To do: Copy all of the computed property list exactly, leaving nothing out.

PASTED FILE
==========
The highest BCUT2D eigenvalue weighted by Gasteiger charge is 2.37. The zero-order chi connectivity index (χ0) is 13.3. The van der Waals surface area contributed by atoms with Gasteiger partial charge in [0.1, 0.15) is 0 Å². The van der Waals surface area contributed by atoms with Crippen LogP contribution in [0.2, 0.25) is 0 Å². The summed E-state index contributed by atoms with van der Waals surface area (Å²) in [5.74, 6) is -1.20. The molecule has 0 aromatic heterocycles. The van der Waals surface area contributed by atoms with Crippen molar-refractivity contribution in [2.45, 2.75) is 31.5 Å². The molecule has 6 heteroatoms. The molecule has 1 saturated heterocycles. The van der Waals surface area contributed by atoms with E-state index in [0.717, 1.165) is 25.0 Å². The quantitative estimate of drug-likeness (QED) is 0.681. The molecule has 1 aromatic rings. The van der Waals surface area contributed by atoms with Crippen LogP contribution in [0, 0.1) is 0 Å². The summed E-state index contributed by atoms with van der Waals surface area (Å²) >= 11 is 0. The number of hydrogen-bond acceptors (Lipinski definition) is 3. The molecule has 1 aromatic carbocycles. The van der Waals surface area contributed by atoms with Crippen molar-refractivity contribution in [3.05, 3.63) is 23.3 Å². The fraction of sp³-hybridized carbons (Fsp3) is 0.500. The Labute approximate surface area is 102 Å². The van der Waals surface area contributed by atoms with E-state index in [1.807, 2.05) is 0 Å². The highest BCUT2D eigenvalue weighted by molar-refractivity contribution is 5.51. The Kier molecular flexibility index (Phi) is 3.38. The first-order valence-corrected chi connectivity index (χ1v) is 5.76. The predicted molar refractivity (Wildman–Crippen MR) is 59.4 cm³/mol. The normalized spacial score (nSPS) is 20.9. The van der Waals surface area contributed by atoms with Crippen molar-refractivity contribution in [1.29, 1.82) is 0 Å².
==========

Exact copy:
The highest BCUT2D eigenvalue weighted by Gasteiger charge is 2.37. The zero-order chi connectivity index (χ0) is 13.3. The van der Waals surface area contributed by atoms with Gasteiger partial charge in [0.1, 0.15) is 0 Å². The van der Waals surface area contributed by atoms with Crippen LogP contribution in [0.2, 0.25) is 0 Å². The summed E-state index contributed by atoms with van der Waals surface area (Å²) in [5.74, 6) is -1.20. The molecule has 0 aromatic heterocycles. The van der Waals surface area contributed by atoms with Crippen molar-refractivity contribution in [2.45, 2.75) is 31.5 Å². The molecule has 6 heteroatoms. The molecule has 1 saturated heterocycles. The van der Waals surface area contributed by atoms with E-state index in [0.717, 1.165) is 25.0 Å². The quantitative estimate of drug-likeness (QED) is 0.681. The molecule has 1 aromatic rings. The van der Waals surface area contributed by atoms with Crippen LogP contribution in [0, 0.1) is 0 Å². The summed E-state index contributed by atoms with van der Waals surface area (Å²) >= 11 is 0. The number of hydrogen-bond acceptors (Lipinski definition) is 3. The molecule has 1 aromatic carbocycles. The van der Waals surface area contributed by atoms with Crippen molar-refractivity contribution in [3.05, 3.63) is 23.3 Å². The fraction of sp³-hybridized carbons (Fsp3) is 0.500. The Labute approximate surface area is 102 Å². The van der Waals surface area contributed by atoms with E-state index in [1.807, 2.05) is 0 Å². The highest BCUT2D eigenvalue weighted by molar-refractivity contribution is 5.51. The Kier molecular flexibility index (Phi) is 3.38. The first-order valence-corrected chi connectivity index (χ1v) is 5.76. The predicted molar refractivity (Wildman–Crippen MR) is 59.4 cm³/mol. The normalized spacial score (nSPS) is 20.9. The van der Waals surface area contributed by atoms with Crippen molar-refractivity contribution in [1.29, 1.82) is 0 Å².